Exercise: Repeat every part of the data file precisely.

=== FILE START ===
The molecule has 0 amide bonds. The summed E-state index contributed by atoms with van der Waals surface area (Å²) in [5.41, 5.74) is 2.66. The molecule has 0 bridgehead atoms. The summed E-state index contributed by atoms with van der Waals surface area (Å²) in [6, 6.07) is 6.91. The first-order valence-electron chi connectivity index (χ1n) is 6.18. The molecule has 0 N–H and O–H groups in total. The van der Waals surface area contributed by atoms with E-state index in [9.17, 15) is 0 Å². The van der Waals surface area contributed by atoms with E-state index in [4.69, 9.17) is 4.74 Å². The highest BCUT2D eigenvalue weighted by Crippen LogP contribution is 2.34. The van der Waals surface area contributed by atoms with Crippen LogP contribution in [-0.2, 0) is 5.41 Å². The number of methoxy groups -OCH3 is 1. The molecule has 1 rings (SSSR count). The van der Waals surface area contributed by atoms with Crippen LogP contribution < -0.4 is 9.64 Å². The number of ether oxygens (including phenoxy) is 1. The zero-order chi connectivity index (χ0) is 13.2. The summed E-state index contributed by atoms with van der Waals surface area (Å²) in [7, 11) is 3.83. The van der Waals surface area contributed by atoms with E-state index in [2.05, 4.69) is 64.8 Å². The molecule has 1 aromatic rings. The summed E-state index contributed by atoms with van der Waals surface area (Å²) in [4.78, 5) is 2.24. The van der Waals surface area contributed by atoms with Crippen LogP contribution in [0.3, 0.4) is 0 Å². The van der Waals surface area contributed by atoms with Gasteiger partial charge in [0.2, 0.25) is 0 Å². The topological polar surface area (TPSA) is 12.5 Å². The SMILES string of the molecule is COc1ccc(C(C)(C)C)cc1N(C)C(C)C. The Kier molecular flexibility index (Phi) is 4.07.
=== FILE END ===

The molecule has 0 amide bonds. The summed E-state index contributed by atoms with van der Waals surface area (Å²) in [5.41, 5.74) is 2.66. The molecule has 0 bridgehead atoms. The summed E-state index contributed by atoms with van der Waals surface area (Å²) in [6, 6.07) is 6.91. The first-order valence-electron chi connectivity index (χ1n) is 6.18. The molecule has 0 N–H and O–H groups in total. The van der Waals surface area contributed by atoms with E-state index in [9.17, 15) is 0 Å². The van der Waals surface area contributed by atoms with E-state index in [4.69, 9.17) is 4.74 Å². The highest BCUT2D eigenvalue weighted by Crippen LogP contribution is 2.34. The van der Waals surface area contributed by atoms with Crippen LogP contribution in [-0.2, 0) is 5.41 Å². The number of methoxy groups -OCH3 is 1. The molecule has 1 rings (SSSR count). The van der Waals surface area contributed by atoms with Crippen LogP contribution < -0.4 is 9.64 Å². The number of ether oxygens (including phenoxy) is 1. The zero-order chi connectivity index (χ0) is 13.2. The summed E-state index contributed by atoms with van der Waals surface area (Å²) in [7, 11) is 3.83. The van der Waals surface area contributed by atoms with E-state index in [2.05, 4.69) is 64.8 Å². The molecule has 1 aromatic rings. The summed E-state index contributed by atoms with van der Waals surface area (Å²) in [4.78, 5) is 2.24. The van der Waals surface area contributed by atoms with Crippen LogP contribution in [0.3, 0.4) is 0 Å². The van der Waals surface area contributed by atoms with Gasteiger partial charge in [0.2, 0.25) is 0 Å². The topological polar surface area (TPSA) is 12.5 Å². The SMILES string of the molecule is COc1ccc(C(C)(C)C)cc1N(C)C(C)C. The Kier molecular flexibility index (Phi) is 4.07.